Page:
DB: Even when I was recording all alone, I was making band music, kind of, because that’s just what I liked. At the time, I liked the idea of having a band to play this stuff, I just didn’t know anyone who played music yet. It’s been great to have other people involved, especially when they’re musicians that I really like, and respect on their own terms, to have them play my songs is pretty cool. There is an intimacy to doing something alone, but there is also an intimacy to hearing music with other people, and doing something with a group of people rather than by yourself.

WOUB: Could you specifically speak to working with John Goodmanson on Life Without Sound?

DB: Yeah, just talk about John?

WOUB: Yeah! What’s he like?

DB: Alright, let me talk about John. Yeah, John is a really nice guy – he had an approach that was different from all the other people we’ve worked with so far. So far as producing, he did more to try and make everything sound huge, rather than like scrappy or low-fi like our other records had sounded. And we were in a studio that was very conducive to that because it was a crazy, fancy studio so we ended up with a real pro guy in a professional studio, it was kind of weird. We were there for three weeks, which was crazy long for us. It wasn’t like John would tell us what to do, we had all the songs written and all that, we just went in and played them and he recorded them and definitely did layer things and chose certain tones and melodies to accent that weren’t what I would have done if I had been doing stuff with the songs, but I think it turned out good.

I had one or two other friends (growing up) who were very, very into music, but I think that I even took it one more obsessive, weird step ahead of them, I was constantly looking for stuff. I had no life basically, and I was probably a pretty boring kid in a lot of ways because I would only talk about bands. It was isolating in the moment, but eventually it turned out for the best. -Dylan Baldi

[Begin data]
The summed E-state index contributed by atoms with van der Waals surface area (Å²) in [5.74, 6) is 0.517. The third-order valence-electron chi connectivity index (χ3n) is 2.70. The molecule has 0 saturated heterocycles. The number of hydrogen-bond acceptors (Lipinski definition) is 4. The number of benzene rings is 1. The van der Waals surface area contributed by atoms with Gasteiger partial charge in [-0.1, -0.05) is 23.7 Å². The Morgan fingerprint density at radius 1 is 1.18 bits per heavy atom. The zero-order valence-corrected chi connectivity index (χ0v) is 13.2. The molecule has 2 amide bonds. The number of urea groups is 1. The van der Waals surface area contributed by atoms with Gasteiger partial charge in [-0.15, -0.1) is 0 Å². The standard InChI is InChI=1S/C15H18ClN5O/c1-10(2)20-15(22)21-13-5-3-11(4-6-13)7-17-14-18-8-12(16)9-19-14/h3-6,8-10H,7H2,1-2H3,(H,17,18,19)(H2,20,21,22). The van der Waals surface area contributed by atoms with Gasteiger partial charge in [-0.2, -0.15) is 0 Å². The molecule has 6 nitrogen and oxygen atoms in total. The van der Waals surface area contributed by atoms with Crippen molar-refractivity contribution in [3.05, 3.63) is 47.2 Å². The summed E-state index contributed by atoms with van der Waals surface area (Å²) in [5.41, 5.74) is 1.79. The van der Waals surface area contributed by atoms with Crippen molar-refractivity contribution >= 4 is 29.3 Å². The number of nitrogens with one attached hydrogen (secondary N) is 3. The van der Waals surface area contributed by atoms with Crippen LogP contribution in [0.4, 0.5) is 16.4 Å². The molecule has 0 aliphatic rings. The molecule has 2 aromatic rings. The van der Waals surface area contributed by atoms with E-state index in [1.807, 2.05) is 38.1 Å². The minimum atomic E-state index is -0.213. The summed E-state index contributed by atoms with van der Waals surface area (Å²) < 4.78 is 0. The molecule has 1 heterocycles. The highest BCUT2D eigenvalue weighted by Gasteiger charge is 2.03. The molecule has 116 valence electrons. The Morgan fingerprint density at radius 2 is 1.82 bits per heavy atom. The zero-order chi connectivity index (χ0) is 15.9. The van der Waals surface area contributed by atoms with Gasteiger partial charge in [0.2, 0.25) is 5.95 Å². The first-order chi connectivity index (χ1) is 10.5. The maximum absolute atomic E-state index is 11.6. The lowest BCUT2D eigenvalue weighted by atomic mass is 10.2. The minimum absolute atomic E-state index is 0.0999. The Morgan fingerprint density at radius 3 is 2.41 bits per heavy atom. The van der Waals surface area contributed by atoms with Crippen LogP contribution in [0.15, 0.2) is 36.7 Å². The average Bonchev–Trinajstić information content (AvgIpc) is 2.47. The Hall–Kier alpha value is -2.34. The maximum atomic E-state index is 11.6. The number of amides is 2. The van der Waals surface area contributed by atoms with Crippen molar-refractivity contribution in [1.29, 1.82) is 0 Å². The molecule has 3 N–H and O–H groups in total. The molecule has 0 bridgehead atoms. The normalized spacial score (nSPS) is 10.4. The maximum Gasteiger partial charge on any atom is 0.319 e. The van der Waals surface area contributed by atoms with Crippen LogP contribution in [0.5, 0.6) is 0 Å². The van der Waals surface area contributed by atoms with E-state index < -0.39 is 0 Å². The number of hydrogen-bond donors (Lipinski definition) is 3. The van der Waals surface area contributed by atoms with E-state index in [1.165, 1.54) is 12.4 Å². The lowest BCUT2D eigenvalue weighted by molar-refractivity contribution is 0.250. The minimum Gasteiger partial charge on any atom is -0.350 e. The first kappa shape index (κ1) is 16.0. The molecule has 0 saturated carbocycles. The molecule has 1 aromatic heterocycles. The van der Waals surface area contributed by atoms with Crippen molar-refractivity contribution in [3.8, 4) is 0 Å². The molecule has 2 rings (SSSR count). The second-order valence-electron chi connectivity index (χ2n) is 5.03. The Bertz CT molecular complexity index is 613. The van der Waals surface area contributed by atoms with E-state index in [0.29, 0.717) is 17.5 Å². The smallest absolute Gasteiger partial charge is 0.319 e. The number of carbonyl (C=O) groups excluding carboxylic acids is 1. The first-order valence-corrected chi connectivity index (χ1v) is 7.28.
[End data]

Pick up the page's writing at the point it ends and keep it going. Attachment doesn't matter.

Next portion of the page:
WOUB: Well, shucks. This is a little bit of a fan question, but I am also a big fan of Chester Gwazda, who I know produced your self-titled album. I guess I was just hoping that you could inform me, as a big fan of that particular record, what it was like recording that album?

DB: Yeah. Wow. Okay. I haven’t talked to Chester in a while, I probably should. I made that album when I was 19, and I was still a very weird, strange shy little kid. I basically had never left Cleveland in that point in my life. Basically, I got in my mom’s car and drove to Baltimore to just sleep on Chester’s couch and make that record. So, I think I didn’t say a whole lot the whole time we were making the thing. I was too nervous to be doing anything with anyone outside of my immediate friend group. But Chester was great, he was really nice, a welcoming person, and maybe a little weirded out by me if anything because I wasn’t talking. It was fun. He didn’t have a bed in his room, I remember that. He had a little mat, and I was like ‘whoa!’ why don’t you have a bed? Also, I was going to sleep in his basement, but ended up having to do the couch on the first floor because I went to go and sleep in the basement, and I went to go to sleep and I closed my eyes for one second, and then opened them and there was huge cockroach coming straight for my face. That’s actually my main memory of making that record, a giant cockroach. But Chester is great, cockroach, not so great.

WOUB: I’m calling about Nelsonville, of course, and I was wondering if the band has ever been in this area before?

DB: You know, we haven’t done a whole lot of shows around there, we played in Athens a few years ago, at Lobsterfest. We did that one, but aside from that we go to Cincinnati a lot – but that’s not really in the area, is it? I don’t know.

WOUB: I mean, it’s a few hours drive, but I know I go there a lot because I have a lot of friends there, and it’s a cool spot.

DB: Okay, well, yeah. For the most part, even though we live in Ohio, we don’t get down to that side too much. Our drummer has been down to this Nelsonville Festival before just hanging out and watching bands and he said it was great. So, I’m looking forward to it. And I get to see Michael Hurley – so, win-win.

WOUB: Well, gosh, I see I have time for one more question. I have to ask about the weird meat in the video for “Internal World.” Is that real raw meat? What did you guys do to make that meat look so raw?

DB: *laughs* You know, that would be a question for the guy who directed it, because I wasn’t involved with the meat portion of the video. But I can ask him, and let you know if that was real raw meat. I can get back to you on that.

WOUB: Well, okay. I appreciate it.